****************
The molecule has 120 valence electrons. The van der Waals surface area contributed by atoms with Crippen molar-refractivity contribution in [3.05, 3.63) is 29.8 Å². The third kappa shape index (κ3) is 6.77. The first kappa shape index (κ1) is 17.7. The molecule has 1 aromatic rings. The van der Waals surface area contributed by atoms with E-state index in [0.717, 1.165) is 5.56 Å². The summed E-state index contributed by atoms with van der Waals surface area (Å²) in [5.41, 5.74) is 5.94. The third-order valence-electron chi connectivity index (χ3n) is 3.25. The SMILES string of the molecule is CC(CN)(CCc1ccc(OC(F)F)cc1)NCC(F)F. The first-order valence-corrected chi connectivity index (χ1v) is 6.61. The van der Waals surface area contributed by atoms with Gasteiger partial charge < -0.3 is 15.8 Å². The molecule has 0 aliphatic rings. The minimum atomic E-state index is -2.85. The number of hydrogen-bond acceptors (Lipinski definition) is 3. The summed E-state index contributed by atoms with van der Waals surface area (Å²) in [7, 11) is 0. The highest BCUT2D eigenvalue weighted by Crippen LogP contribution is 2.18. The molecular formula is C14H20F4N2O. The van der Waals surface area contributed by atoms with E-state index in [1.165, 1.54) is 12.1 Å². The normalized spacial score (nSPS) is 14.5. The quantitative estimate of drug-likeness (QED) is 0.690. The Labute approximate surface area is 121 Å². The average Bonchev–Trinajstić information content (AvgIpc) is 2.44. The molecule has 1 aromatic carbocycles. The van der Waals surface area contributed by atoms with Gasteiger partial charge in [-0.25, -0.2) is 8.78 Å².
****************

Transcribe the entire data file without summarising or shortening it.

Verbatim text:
The molecule has 120 valence electrons. The van der Waals surface area contributed by atoms with Crippen molar-refractivity contribution in [3.05, 3.63) is 29.8 Å². The third kappa shape index (κ3) is 6.77. The first kappa shape index (κ1) is 17.7. The molecule has 1 aromatic rings. The van der Waals surface area contributed by atoms with E-state index in [0.717, 1.165) is 5.56 Å². The summed E-state index contributed by atoms with van der Waals surface area (Å²) in [5.41, 5.74) is 5.94. The third-order valence-electron chi connectivity index (χ3n) is 3.25. The SMILES string of the molecule is CC(CN)(CCc1ccc(OC(F)F)cc1)NCC(F)F. The first-order valence-corrected chi connectivity index (χ1v) is 6.61. The van der Waals surface area contributed by atoms with Gasteiger partial charge < -0.3 is 15.8 Å². The molecule has 0 aliphatic rings. The minimum atomic E-state index is -2.85. The number of hydrogen-bond acceptors (Lipinski definition) is 3. The summed E-state index contributed by atoms with van der Waals surface area (Å²) in [7, 11) is 0. The highest BCUT2D eigenvalue weighted by Crippen LogP contribution is 2.18. The molecular formula is C14H20F4N2O. The van der Waals surface area contributed by atoms with E-state index in [1.165, 1.54) is 12.1 Å². The normalized spacial score (nSPS) is 14.5. The quantitative estimate of drug-likeness (QED) is 0.690. The Labute approximate surface area is 121 Å². The average Bonchev–Trinajstić information content (AvgIpc) is 2.44. The molecule has 1 aromatic carbocycles. The van der Waals surface area contributed by atoms with Gasteiger partial charge in [-0.25, -0.2) is 8.78 Å².